Labour has designed a Families Package that delivers more money to families with children and reduces child poverty while freeing up more than $2 billion over four years to contribute to our investments in housing, health, education, and other priorities.
- Boost Working for Families to all those who currently receive it and extend it to 30,000 more families, in addition to the Working for Families changes announced in Budget 2017.
- Introduce a Best Start payment to help families with costs in a child’s early years.
- Introduce a Winter Energy Payment for people receiving superannuation or a main benefit.
- Reinstate the Independent Earners’ Tax Credit.
- Implement the Accommodation Supplement increases announced in Budget 2017.
- Introduce 26 weeks paid parental leave to ensure that families are provided with vital support at a crucial stage in their children’s lives.
Now is not the time for tax cuts. The top 10 percent of income earners get $400 million from National’s tax cut, which is as much as the bottom 60 percent receive combined. So Labour will eliminate National’s tax cuts, saving $1.5 billion a year. Making this choice provides Labour with the opportunity to reduce inequality and boost family incomes.
Labour’s targeted Families Package costs $890 million in 2018/19, against savings from not implementing National’s tax cuts of $1,522 million. This creates more than $2 billion over four years of net savings. These savings, together with new spending to be set out in Labour’s Fiscal Plan, will be prioritised towards rebuilding New Zealand’s social foundations by investing in essential public services and our future infrastructure needs.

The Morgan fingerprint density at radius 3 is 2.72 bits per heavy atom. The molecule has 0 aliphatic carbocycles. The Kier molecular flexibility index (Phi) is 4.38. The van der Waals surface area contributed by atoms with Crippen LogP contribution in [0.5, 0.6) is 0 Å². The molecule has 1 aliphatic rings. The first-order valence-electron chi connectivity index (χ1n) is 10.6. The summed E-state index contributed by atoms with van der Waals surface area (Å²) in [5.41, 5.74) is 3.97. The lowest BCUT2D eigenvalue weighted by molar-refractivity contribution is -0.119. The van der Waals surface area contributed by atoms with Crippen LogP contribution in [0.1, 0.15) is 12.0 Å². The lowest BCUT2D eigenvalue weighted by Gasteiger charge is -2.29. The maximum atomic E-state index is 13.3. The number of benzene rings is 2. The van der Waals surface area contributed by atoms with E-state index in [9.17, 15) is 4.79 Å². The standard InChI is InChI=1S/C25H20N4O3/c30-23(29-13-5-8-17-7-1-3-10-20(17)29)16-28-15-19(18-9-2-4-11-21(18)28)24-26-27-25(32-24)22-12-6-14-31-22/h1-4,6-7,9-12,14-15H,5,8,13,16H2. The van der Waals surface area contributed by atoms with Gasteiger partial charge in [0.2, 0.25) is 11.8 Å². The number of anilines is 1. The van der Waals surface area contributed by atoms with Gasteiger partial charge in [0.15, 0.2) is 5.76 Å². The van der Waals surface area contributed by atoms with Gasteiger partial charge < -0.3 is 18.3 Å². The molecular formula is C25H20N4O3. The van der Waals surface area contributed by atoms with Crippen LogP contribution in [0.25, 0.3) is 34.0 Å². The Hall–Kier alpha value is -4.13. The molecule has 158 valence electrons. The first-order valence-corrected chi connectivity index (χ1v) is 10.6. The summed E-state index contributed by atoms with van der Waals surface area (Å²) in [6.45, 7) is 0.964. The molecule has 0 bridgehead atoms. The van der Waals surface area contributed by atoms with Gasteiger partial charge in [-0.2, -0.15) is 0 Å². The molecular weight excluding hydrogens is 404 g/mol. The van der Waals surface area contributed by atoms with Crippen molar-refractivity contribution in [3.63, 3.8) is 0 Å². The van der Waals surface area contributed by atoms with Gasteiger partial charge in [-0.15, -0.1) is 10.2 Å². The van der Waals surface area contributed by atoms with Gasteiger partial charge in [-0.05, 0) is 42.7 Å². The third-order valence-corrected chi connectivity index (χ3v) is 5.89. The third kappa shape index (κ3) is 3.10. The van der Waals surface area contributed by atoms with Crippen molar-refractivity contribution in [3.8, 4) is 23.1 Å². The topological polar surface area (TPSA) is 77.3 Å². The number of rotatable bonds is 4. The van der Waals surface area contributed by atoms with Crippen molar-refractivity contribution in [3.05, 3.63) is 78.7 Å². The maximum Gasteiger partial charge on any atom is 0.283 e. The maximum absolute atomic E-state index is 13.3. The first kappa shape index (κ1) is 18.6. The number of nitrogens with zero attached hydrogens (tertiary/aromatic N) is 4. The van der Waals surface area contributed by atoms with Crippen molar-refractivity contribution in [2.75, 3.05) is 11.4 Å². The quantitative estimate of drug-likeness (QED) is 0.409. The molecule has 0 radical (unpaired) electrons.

Through the introduction of the Best Start scheme, and our increase in Working for Families payments, Labour has targeted money at babies and toddlers, and at low and middle income families. Labour believes that every Kiwi child deserves the best start in life regardless of their background.
Labour will complement our existing Healthy Homes Guarantee and insulation grants policies with a Winter Energy Payment aimed at improving the health of older New Zealanders and our poorest families over winter.
Labour’s Families Package will deliver more money than National’s to over 70 percent of families with children. Families on middle incomes will receive as much as $48 a week more, plus Best Start payments for children under three. Unlike National’s package, no families will be worse off and the wealthiest households do not get a disproportionate benefit.
This package will replace the Budget 2017 tax and families package, and will come into force on 1 July 2018.*
Working for Families changes
- Increase the Family Tax Credit base rate for the eldest child to $5,878. This is currently $5,303 for eldest children aged 16-18 and $4,822 for eldest children aged 0-15 (due to be increased to $5,303 according to Budget 2017).
- Adopt the Budget 2017 changes to the Family Tax Credit base rate for subsequent children and new abatement rate.
- Raise the abatement threshold for Working for Families to $42,700, currently $36,350 (due to be cut to $35,000 according to Budget 2017).